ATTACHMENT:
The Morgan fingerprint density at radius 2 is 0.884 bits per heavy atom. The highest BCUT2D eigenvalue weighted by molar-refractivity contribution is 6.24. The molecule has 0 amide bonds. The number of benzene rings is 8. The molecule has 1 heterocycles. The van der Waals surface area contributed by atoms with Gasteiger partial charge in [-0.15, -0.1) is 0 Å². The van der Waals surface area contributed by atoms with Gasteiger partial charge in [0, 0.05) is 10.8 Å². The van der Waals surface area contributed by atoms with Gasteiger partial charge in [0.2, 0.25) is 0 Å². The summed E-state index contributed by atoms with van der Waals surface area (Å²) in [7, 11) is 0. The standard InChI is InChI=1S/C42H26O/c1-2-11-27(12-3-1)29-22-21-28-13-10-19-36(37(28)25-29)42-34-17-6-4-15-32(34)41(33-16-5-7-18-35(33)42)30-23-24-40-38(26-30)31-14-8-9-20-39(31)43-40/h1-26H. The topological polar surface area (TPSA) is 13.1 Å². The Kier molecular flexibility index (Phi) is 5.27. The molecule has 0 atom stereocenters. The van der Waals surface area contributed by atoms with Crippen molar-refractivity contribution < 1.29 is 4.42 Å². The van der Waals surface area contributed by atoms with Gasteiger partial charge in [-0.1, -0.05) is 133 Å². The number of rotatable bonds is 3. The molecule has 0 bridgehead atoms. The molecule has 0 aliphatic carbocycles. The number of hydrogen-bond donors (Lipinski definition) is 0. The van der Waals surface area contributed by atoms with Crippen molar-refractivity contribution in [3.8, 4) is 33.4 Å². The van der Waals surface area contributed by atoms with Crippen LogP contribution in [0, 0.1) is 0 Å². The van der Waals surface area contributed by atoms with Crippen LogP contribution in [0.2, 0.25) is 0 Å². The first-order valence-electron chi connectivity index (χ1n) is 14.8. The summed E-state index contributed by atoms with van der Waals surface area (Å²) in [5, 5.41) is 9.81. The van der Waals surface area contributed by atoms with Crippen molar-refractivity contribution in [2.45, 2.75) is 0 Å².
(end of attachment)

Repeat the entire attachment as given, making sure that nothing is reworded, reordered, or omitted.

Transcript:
The Morgan fingerprint density at radius 2 is 0.884 bits per heavy atom. The highest BCUT2D eigenvalue weighted by molar-refractivity contribution is 6.24. The molecule has 0 amide bonds. The number of benzene rings is 8. The molecule has 1 heterocycles. The van der Waals surface area contributed by atoms with Gasteiger partial charge in [-0.15, -0.1) is 0 Å². The van der Waals surface area contributed by atoms with Gasteiger partial charge in [0, 0.05) is 10.8 Å². The van der Waals surface area contributed by atoms with Gasteiger partial charge in [0.2, 0.25) is 0 Å². The summed E-state index contributed by atoms with van der Waals surface area (Å²) in [7, 11) is 0. The standard InChI is InChI=1S/C42H26O/c1-2-11-27(12-3-1)29-22-21-28-13-10-19-36(37(28)25-29)42-34-17-6-4-15-32(34)41(33-16-5-7-18-35(33)42)30-23-24-40-38(26-30)31-14-8-9-20-39(31)43-40/h1-26H. The topological polar surface area (TPSA) is 13.1 Å². The Kier molecular flexibility index (Phi) is 5.27. The molecule has 0 atom stereocenters. The van der Waals surface area contributed by atoms with Crippen molar-refractivity contribution < 1.29 is 4.42 Å². The van der Waals surface area contributed by atoms with Gasteiger partial charge in [-0.1, -0.05) is 133 Å². The number of rotatable bonds is 3. The molecule has 0 bridgehead atoms. The molecule has 0 aliphatic carbocycles. The number of hydrogen-bond donors (Lipinski definition) is 0. The van der Waals surface area contributed by atoms with Crippen molar-refractivity contribution in [3.8, 4) is 33.4 Å². The van der Waals surface area contributed by atoms with Crippen LogP contribution in [0, 0.1) is 0 Å². The van der Waals surface area contributed by atoms with Crippen LogP contribution in [0.2, 0.25) is 0 Å². The first-order valence-electron chi connectivity index (χ1n) is 14.8. The summed E-state index contributed by atoms with van der Waals surface area (Å²) in [5, 5.41) is 9.81. The van der Waals surface area contributed by atoms with Crippen molar-refractivity contribution in [2.45, 2.75) is 0 Å².